Federal Convention of 1787
September 17, 1787
In Convention Monday September 17th. 1787
The States of
New Hampshire, Massachusetts, Connecticut, Mr. Hamilton from New York, New Jersey, Pennsylvania, Delaware, Maryland, Virginia, North Carolina, South Carolina and Georgia.
That the preceding Constitution be laid before the United States in Congress assembled, and that it is the Opinion of this Convention, that it should afterwards be submitted to a Convention of Delegates, chosen in each State by the People thereof, under the Recommendation of its Legislature, for their Assent and Ratification; and that each Convention assenting to, and ratifying the Same, should give Notice thereof to the United States in Congress assembled.
Resolved, That it is the Opinion of this Convention, that as soon as the Conventions of nine States shall have ratified this Constitution, the United States in Congress assembled should fix a Day on which Electors should be appointed by the States which shall have ratified the same, and a Day on which the Electors should assemble to vote for the President, and the Time and place for commencing Proceedings under this Constitution. That after such Publication the Electors should be appointed, and the Senators and Representatives elected: That the Electors should meet on the Day fixed for the Election of the President, and should transmit their votes certified signed, sealed and directed, as the Constitution requires, to the Secretary of the United States in Congress assembled, that the Senators and Representatives should convene at the Time and Place asigned; that the Senators should appoint a President of the Senate, for the sole Purpose of receiving, opening and counting the Votes for President; and, that after he shall be chosen, the Congress, together with the President, should, without Delay, proceed to execute this Constitution.
By the Unanimous Order of the Convention
Go: Washington Presidt.
W. Jackson Secretary
[Letter to the President of Congress]
In Convention, September 17, 1787.
We have now the honor to submit to the consideration of the United States in Congress assembled, that Constitution which has appeared to us the most adviseable.
The friends of our country have long seen and desired, that the power of making war, peace and treaties, that of levying money and regulating commerce, and the correspondent executive and judicial authorities should be fully and effectually vested in the general government of the Union: but the impropriety of delegating such extensive trust to one body of men is evident–Hence results the necessity of a different organization.
It is obviously impracticable in the foederal government of these States, to secure all rights of independent sovereignty to each, and yet provide for the interest and safety of all–Individuals entering into society, must give up a share of liberty to preserve the rest. The magnitude of the sacrifice must depend as well on situation and circumstance, as on the object to be obtained. It is at all times difficult to draw with precision the line between those rights which must be surrendered, and those which may be reserved; and on the present occasion this difficulty was encreased by a difference among the several States as to their situation, extent, habits, and particular interests.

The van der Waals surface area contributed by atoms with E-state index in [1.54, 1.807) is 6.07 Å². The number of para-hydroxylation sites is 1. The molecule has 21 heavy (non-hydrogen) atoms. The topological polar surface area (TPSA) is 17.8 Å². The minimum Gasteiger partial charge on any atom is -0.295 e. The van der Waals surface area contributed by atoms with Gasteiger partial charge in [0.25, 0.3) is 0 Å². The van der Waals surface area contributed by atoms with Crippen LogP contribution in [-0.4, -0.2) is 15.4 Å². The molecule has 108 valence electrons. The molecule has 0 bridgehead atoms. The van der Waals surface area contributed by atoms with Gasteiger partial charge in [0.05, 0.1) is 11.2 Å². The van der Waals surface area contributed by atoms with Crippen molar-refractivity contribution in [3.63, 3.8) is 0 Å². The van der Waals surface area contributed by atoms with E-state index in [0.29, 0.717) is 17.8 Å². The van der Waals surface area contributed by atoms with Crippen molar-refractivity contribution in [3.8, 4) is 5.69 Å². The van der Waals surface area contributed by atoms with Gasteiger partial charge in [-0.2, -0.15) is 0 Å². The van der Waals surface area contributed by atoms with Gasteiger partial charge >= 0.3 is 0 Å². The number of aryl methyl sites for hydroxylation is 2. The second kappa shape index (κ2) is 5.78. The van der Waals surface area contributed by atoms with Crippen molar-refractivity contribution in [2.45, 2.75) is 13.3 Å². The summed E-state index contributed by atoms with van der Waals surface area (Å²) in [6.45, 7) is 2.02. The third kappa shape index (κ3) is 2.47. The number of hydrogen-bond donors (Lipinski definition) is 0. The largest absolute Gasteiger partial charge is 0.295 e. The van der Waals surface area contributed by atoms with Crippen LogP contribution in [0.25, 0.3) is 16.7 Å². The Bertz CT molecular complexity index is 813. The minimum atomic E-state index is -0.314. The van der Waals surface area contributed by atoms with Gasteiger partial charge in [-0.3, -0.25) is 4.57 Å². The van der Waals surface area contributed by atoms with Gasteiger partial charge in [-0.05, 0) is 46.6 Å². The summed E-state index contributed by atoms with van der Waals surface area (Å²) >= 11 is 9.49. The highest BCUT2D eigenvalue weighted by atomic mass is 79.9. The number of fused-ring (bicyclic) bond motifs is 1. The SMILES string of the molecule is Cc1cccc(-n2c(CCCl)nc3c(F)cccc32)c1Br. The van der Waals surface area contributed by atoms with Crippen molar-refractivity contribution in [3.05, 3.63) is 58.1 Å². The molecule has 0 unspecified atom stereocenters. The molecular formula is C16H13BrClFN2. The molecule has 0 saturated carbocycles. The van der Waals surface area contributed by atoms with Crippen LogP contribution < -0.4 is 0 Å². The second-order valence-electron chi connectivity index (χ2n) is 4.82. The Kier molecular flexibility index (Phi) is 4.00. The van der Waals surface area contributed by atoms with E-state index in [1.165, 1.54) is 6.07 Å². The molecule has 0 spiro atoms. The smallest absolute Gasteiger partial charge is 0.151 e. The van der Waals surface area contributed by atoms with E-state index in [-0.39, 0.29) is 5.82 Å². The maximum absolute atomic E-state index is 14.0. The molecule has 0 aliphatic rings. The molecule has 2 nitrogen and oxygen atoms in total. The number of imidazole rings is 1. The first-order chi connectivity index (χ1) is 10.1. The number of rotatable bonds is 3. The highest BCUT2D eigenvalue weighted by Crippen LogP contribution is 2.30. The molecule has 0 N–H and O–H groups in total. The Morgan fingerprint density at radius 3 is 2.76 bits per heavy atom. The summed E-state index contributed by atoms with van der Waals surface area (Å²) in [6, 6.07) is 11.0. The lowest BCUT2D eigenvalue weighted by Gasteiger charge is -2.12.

In all our deliberations on this subject we kept steadily in our view, that which appears to us the greatest interest of every true American, the consolidation of our Union, in which is involved our prosperity, felicity, safety, perhaps our national existence. This important consideration, seriously and deeply impressed on our minds, led each State in the Convention to be less rigid on points of inferior magnitude, than might have been otherwise expected; and thus the Constitution, which we now present, is the result of a spirit of amity, and of that mutual deference and concession which the peculiarity of our political situation rendered indispensable.
That it will meet the full and entire approbation of every State is not perhaps to be expected; but each will doubtless consider, that had her interest alone been consulted, the consequences might have been particularly disagreeable or injurious to others; that it is liable to as few exceptions as could reasonably have been expected, we hope and believe; that it may promote the lasting welfare of that country so dear to us all, and secure her freedom and happiness, is our most ardent wish.
With great respect,
We have the honor to be.
Your Excellency’s most
Obedient and humble Servants,
GEORGE WASHINGTON, PRESIDENT.
By unanimous Order of the Convention.